Blending modes performance

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  • Hello! Sorry my English, but I hope you will understand me right.

    While optimizing project I noticed some interesting (or strange) behavior of WebGL Blending mode effects.

    I have a layer with lights which uses WebGL Blend mode effect (multiply), and while testing scene on iPad Air I have about 34 fps (If I change it to screen or overlay, I have the same about 34 fps, even in almost empty scene).

    But, If I delete this WebGL blending effect and set this layer blend mode to Additive - I will have 60 fps.

    So, I think iPad Air doesn't have good WebGl acceleration and maybe it emulates it or something, but! In terms of "screen arithmetic" Addition and Multiply blend mode - is almost identical by calculation required...

    So, why in not WebGL layer blend modes (thats perform faster on this device) we don't have all other blending modes?

    Can I somehow achieve performance of non-WebGL Additive blend mode, while using WebGL blend modes?

    Yes on iPhone 8 on which I also test it - I have stable 60 fps and no problems at all, but I think it is will be very good to run smooth on not so new devices...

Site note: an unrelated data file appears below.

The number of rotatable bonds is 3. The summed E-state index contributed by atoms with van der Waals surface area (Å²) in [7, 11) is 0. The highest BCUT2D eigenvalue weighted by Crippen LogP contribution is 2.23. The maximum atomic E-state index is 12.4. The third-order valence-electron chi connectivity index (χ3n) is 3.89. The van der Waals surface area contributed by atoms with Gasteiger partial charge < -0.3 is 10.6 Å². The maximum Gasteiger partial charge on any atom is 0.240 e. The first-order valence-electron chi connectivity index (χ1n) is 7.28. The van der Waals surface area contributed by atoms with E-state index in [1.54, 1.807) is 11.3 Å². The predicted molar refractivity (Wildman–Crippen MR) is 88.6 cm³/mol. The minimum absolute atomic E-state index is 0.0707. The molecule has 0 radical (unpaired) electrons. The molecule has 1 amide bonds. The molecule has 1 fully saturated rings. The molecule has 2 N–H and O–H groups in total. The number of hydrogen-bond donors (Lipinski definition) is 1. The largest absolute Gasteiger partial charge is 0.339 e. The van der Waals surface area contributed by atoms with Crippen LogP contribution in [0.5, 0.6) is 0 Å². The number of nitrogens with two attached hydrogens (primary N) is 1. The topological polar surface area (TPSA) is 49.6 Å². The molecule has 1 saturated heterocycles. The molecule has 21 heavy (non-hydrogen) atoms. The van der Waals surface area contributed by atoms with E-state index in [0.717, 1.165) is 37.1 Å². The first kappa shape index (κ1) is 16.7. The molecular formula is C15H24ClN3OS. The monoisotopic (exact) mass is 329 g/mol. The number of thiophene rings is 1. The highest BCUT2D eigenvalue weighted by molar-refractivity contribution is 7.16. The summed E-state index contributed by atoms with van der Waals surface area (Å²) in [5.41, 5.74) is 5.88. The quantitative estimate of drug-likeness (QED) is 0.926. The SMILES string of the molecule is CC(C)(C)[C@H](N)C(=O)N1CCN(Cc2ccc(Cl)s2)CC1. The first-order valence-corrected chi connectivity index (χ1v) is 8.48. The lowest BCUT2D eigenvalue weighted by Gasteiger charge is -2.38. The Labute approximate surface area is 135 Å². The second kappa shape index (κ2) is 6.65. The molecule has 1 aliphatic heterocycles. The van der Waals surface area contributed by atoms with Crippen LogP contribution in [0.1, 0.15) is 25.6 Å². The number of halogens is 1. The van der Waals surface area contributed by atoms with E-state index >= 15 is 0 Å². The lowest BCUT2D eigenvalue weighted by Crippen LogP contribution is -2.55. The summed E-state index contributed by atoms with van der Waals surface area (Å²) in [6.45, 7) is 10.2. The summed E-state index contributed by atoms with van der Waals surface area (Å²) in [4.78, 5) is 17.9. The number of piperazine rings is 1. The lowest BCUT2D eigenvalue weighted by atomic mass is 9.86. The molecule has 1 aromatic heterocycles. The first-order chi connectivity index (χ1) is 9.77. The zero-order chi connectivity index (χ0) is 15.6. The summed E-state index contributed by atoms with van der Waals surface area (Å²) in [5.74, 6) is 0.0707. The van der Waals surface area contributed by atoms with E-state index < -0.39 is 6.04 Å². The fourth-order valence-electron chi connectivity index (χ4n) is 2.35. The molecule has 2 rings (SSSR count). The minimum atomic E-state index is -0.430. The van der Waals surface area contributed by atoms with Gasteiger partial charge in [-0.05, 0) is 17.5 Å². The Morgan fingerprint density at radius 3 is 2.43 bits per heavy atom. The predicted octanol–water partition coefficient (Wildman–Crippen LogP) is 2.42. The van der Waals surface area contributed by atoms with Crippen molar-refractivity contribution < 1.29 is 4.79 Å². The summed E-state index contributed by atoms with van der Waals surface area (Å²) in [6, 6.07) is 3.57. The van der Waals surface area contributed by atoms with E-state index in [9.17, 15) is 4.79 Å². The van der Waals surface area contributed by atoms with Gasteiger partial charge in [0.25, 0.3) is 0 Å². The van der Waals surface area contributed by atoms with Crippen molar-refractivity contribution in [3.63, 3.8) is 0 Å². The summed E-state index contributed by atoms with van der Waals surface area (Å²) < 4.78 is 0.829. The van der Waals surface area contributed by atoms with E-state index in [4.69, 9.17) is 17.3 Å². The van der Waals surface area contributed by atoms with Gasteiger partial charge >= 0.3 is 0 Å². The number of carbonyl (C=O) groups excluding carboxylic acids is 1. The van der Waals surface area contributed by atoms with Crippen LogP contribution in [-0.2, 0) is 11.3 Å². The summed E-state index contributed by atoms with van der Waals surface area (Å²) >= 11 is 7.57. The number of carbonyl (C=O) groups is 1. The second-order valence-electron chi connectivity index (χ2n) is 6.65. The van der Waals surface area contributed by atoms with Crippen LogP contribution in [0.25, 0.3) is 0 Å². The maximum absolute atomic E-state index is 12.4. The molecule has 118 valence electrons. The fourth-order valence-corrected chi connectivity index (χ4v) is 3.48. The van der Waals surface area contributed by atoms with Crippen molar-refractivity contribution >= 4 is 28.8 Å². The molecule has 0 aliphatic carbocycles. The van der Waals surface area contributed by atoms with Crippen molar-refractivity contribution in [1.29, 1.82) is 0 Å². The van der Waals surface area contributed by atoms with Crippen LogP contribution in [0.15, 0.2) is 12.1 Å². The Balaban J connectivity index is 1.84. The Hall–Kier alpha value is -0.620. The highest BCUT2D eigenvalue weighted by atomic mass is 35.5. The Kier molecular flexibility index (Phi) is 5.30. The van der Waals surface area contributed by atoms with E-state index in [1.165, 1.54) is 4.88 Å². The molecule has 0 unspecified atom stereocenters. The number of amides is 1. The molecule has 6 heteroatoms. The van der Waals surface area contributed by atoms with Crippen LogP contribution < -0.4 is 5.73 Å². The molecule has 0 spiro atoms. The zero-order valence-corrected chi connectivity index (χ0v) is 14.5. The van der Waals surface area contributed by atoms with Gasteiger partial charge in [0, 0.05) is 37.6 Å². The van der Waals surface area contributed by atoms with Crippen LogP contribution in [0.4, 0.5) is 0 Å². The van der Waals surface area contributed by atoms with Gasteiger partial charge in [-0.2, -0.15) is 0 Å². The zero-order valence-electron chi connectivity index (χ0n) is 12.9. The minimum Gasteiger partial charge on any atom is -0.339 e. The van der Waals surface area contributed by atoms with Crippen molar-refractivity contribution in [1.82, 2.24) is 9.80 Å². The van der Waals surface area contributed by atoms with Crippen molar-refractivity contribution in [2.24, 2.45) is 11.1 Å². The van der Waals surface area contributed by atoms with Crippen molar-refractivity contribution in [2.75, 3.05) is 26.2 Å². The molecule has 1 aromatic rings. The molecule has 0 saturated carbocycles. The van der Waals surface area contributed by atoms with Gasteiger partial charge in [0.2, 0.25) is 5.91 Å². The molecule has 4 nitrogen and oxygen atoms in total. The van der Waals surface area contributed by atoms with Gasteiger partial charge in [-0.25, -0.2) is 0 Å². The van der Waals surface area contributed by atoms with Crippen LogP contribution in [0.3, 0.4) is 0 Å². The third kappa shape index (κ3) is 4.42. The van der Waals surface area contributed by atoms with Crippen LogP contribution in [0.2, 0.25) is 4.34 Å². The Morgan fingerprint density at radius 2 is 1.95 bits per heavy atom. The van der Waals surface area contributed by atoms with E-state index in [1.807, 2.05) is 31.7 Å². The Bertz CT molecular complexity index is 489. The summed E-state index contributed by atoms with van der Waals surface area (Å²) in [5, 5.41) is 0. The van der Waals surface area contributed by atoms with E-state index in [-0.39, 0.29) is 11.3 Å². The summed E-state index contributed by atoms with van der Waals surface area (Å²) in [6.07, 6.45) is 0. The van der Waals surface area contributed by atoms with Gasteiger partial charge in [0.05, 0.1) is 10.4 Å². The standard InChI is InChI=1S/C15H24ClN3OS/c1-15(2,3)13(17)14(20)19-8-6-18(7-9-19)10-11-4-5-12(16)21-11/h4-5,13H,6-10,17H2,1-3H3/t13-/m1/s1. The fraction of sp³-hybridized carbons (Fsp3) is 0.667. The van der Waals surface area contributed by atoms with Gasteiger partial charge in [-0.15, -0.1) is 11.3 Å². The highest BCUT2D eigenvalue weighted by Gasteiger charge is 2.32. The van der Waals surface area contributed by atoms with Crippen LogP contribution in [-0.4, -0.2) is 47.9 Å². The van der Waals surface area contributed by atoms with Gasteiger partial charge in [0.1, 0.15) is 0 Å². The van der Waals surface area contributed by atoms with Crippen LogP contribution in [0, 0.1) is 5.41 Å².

Thank you!

    P.S.: Same on C3 and C2.

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  • There's a difference between blending modes, and effects.

    Additive is a blending mode, and multiply is a shader.

  • There's a difference between blending modes, and effects.

    Additive is a blending mode, and multiply is a shader.

    Multiply is blending mode also, just working in C2 through a WebGL shader...

    So the question is still open - is there any way to get multiply (or in my case custom blending algorithm based on multiply fx), with performance of existing Additive blend mode (for better performance on older devices like iPad Air). Maybe by creating an extension for C2...?

  • Your answer is no. The html5 blend modes are far less complicated than shaders that require a lot of sampling.

    The best you could do is try to find an fx that's less expensive, but Ios compatibility is spotty at best.

  • newt is right - despite the fact they appear to do similar things (background blending with a formula), blend modes are implemented completely differently to shader effects. A blend mode is a simple switch between different blends in the GPU's fixed function pipeline, but there's a limited set to choose between. A shader is a small, custom-written program that is executed by the GPU on the programmable pipeline, and can do more or less anything. Also due to the way GPUs work we have to take a slower path for programmable background-blending effects which includes an additional surface copy at the end. Additive is one of the few fixed function blends, but for everything else (like multiply) we use programmable shaders.

    So yes, there's a performance difference, but it comes down to the architecture of the GPU hardware. We can't program around that.

  • newt


    big thank you guys for clarifying this moment of how it work "inside".

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